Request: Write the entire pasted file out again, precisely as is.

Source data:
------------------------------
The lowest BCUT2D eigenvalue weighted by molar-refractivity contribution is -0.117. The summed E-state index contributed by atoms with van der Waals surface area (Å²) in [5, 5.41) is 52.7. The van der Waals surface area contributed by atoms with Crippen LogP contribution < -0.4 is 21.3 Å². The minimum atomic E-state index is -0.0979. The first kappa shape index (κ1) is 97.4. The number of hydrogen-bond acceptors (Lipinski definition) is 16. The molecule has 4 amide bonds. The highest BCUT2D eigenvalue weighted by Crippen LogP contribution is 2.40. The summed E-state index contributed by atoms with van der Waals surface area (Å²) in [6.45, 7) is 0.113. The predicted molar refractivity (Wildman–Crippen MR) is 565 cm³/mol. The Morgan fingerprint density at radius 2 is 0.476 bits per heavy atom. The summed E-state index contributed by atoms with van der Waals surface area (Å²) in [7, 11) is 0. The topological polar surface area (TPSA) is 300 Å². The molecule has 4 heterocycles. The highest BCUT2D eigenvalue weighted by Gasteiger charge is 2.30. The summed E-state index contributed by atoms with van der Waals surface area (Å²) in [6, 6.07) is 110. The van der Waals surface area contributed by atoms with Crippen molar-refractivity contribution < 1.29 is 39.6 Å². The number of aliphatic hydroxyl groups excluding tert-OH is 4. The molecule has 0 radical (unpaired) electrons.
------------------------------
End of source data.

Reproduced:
The lowest BCUT2D eigenvalue weighted by molar-refractivity contribution is -0.117. The summed E-state index contributed by atoms with van der Waals surface area (Å²) in [5, 5.41) is 52.7. The van der Waals surface area contributed by atoms with Crippen LogP contribution < -0.4 is 21.3 Å². The minimum atomic E-state index is -0.0979. The first kappa shape index (κ1) is 97.4. The number of hydrogen-bond acceptors (Lipinski definition) is 16. The molecule has 4 amide bonds. The highest BCUT2D eigenvalue weighted by Crippen LogP contribution is 2.40. The summed E-state index contributed by atoms with van der Waals surface area (Å²) in [6.45, 7) is 0.113. The predicted molar refractivity (Wildman–Crippen MR) is 565 cm³/mol. The Morgan fingerprint density at radius 2 is 0.476 bits per heavy atom. The summed E-state index contributed by atoms with van der Waals surface area (Å²) in [7, 11) is 0. The topological polar surface area (TPSA) is 300 Å². The molecule has 4 heterocycles. The highest BCUT2D eigenvalue weighted by Gasteiger charge is 2.30. The summed E-state index contributed by atoms with van der Waals surface area (Å²) in [6, 6.07) is 110. The van der Waals surface area contributed by atoms with Crippen molar-refractivity contribution < 1.29 is 39.6 Å². The number of aliphatic hydroxyl groups excluding tert-OH is 4. The molecule has 0 radical (unpaired) electrons.